• ensuring our learners are competent and understand and can understand and apply the Learning Process to take increasing agency over their learning

We have built on the work of numerous neuroscience researchers/leaders to create a model for ‘how the brain learns’, over the past 16-years. The breakthrough came in realising the brain has an integrated set of 4+1 learning systems rather than a single learning system.

Learning is a complex process, but a great example of the efficiency and equity of the conceptual learning process when learning to drive a car. Learning to drive is an extraordinarily complex learning process, but it is achieved equitably by almost everyone, with minimal variance in learner success.

This learning process is equitable because the ‘uninformed’ parent/caregiver puts the learner in the driver’s seat and provides them with the minimum knowledge (rote learning) – “That’s the brake, and that is the accelerator; don’t get that wrong! Right, let’s go!” The learner driver then adapts the differential pressures of their feet on the two pedals to get the car moving.

After five to seven starts at applying this differential calculus problem, the learner driver learns the pressure variations that enable them to take-off smoothly. The brain maps that concept (pattern) and automates it into a non-conscious process. The parent then moves to the next concept of slowing down evenly to arrive at a specific point (more algebra).

Within 40 hours the learner driver has mapped and automated numerous concepts (patterns) and is driving solo! The key here is to keep the rote-learned knowledge to a minimum and work through the concepts sequentially to create a conceptual framework for driving any car.

If we compare learning to drive with learning to read and write, we quickly realise that there are no conceptual underpinnings (patterns) to the sounds or letters, their shapes and the spelling of words! These all have to be learned via rote (our most inefficient learning system). A host of other aspects of learning to read and write are also pattern-less, and as a result, also have to be learned by rote. This also applies to the numerous rules of syntax and the sequencing of words.

As a result, for the majority of the first two years of learning to read and write, there are no patterns for the brain to map and generalise that would allow the learner to predict how words should be spelt. Reading and writing are used in schools to differentiate learners ‘intelligence.’ In this model, there is a belief that this difference in capability to remember via rote is genetic, based on how many generations the learner has behind them where the process of rote learning was involved.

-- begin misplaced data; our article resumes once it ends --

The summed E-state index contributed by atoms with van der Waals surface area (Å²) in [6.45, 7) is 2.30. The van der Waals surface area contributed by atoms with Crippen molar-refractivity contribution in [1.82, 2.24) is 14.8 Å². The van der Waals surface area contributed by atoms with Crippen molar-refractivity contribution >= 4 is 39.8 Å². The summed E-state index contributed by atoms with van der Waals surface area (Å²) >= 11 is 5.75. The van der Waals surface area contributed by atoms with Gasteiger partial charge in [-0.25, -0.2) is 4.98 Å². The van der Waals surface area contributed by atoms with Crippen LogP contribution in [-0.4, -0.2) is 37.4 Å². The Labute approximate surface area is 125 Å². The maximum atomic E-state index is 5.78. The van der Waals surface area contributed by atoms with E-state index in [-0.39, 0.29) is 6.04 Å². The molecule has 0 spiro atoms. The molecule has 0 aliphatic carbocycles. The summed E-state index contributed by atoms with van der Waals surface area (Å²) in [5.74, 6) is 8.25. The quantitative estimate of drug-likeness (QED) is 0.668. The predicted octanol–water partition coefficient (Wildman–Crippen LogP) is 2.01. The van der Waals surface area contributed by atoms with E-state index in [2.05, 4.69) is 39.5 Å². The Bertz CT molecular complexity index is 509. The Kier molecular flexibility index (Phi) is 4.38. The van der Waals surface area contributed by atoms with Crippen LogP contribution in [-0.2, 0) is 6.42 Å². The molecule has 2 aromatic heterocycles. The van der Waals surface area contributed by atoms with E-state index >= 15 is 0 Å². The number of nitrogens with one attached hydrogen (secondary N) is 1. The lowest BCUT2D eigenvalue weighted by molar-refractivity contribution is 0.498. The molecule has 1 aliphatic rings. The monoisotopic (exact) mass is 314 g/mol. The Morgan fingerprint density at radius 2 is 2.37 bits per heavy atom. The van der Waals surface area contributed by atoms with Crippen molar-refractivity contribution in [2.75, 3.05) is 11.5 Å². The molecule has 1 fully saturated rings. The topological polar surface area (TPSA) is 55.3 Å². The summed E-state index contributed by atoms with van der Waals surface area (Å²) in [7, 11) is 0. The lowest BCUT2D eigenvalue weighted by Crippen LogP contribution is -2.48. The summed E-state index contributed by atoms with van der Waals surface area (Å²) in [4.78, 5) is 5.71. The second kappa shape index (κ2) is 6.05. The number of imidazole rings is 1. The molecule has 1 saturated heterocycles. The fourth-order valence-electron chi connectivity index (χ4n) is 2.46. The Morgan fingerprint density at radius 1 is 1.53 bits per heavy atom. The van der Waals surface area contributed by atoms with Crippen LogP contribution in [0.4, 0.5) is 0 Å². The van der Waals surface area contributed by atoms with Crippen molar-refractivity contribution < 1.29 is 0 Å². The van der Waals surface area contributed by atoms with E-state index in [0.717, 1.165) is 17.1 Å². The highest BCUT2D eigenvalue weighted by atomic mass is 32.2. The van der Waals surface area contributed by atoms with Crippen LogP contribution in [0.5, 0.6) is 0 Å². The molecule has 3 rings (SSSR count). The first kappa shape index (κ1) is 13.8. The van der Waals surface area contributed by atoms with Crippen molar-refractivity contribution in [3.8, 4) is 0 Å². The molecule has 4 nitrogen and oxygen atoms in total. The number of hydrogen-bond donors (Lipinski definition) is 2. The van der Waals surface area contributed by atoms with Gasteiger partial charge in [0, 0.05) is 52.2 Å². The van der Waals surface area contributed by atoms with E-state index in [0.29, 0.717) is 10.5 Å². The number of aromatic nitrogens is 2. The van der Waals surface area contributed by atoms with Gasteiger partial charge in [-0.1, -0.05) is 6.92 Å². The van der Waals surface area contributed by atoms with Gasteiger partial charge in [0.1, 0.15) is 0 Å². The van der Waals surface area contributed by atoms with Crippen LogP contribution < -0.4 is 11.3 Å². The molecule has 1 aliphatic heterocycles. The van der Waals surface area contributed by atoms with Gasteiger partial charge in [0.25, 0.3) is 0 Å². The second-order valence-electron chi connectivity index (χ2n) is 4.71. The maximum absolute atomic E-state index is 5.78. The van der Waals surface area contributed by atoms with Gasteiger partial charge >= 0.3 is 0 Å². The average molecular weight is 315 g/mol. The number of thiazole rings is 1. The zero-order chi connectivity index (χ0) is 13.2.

If we let learners gather information by watching videos (viewing and sequencing), rather than reading the book (initially based on rote-learning), the distribution curve of success becomes far more equitable. Generally speaking, educators do not greet these suggestions with enthusiasm, and this is not surprising, as we have a very guarded history of reading and writing … but if we want equity in learning, there may need to be some sacrificing of a few of our ‘sacred cows.’

The question remains then; are we willing to change our practices in how learners access the information that they require. Everyone is increasingly obtaining the information we need via YouTube because it is more efficient than having to read and write. I would suggest this debate will be hotly debated; as it should, but not at the expense of our learner’s ability to access information, after all, we have only been ‘doing reading and writing for the masses’ for 2-3 centuries.

We have distilled three 400pp literature reviews into a single readable and free volume: ‘The Future of Learning’ (230pp) There are diagrams and videos at the beginning of each chapter so you can watch and listen; most watch the videos… because it is a more efficient way to learn! Feel free to pass on the link to colleagues.

We have mapped the global competencies, (sample here and purchase here). We are in the final stages of mapping each of the ‘subjects’ conceptually (sample here). These three resources will combine to create the worlds first global conceptual curriculum. It is expected that this will substantively reduce the distribution curve for successful learning.